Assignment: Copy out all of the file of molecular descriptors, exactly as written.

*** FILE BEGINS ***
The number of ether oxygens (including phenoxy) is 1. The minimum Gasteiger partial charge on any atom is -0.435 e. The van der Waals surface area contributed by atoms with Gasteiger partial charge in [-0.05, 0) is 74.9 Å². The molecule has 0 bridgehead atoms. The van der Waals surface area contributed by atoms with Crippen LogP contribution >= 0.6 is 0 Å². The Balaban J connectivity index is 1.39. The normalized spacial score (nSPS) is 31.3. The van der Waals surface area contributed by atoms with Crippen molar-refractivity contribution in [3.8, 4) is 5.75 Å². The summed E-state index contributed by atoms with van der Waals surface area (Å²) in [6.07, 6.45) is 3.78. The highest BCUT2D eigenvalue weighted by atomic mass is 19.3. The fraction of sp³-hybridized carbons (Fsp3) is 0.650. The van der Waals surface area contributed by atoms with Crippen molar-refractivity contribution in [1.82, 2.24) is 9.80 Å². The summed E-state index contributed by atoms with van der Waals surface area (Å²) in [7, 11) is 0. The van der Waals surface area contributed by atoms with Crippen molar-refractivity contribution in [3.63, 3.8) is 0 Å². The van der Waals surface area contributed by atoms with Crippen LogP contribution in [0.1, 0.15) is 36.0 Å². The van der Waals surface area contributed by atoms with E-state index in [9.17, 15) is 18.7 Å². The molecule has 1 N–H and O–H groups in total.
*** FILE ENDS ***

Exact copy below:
The number of ether oxygens (including phenoxy) is 1. The minimum Gasteiger partial charge on any atom is -0.435 e. The van der Waals surface area contributed by atoms with Gasteiger partial charge in [-0.05, 0) is 74.9 Å². The molecule has 0 bridgehead atoms. The van der Waals surface area contributed by atoms with Crippen LogP contribution >= 0.6 is 0 Å². The Balaban J connectivity index is 1.39. The normalized spacial score (nSPS) is 31.3. The van der Waals surface area contributed by atoms with Crippen molar-refractivity contribution in [3.8, 4) is 5.75 Å². The summed E-state index contributed by atoms with van der Waals surface area (Å²) in [6.07, 6.45) is 3.78. The highest BCUT2D eigenvalue weighted by atomic mass is 19.3. The fraction of sp³-hybridized carbons (Fsp3) is 0.650. The van der Waals surface area contributed by atoms with Crippen molar-refractivity contribution in [1.82, 2.24) is 9.80 Å². The summed E-state index contributed by atoms with van der Waals surface area (Å²) in [7, 11) is 0. The van der Waals surface area contributed by atoms with Crippen molar-refractivity contribution in [3.63, 3.8) is 0 Å². The van der Waals surface area contributed by atoms with Crippen LogP contribution in [0.1, 0.15) is 36.0 Å². The van der Waals surface area contributed by atoms with E-state index in [9.17, 15) is 18.7 Å². The molecule has 1 N–H and O–H groups in total.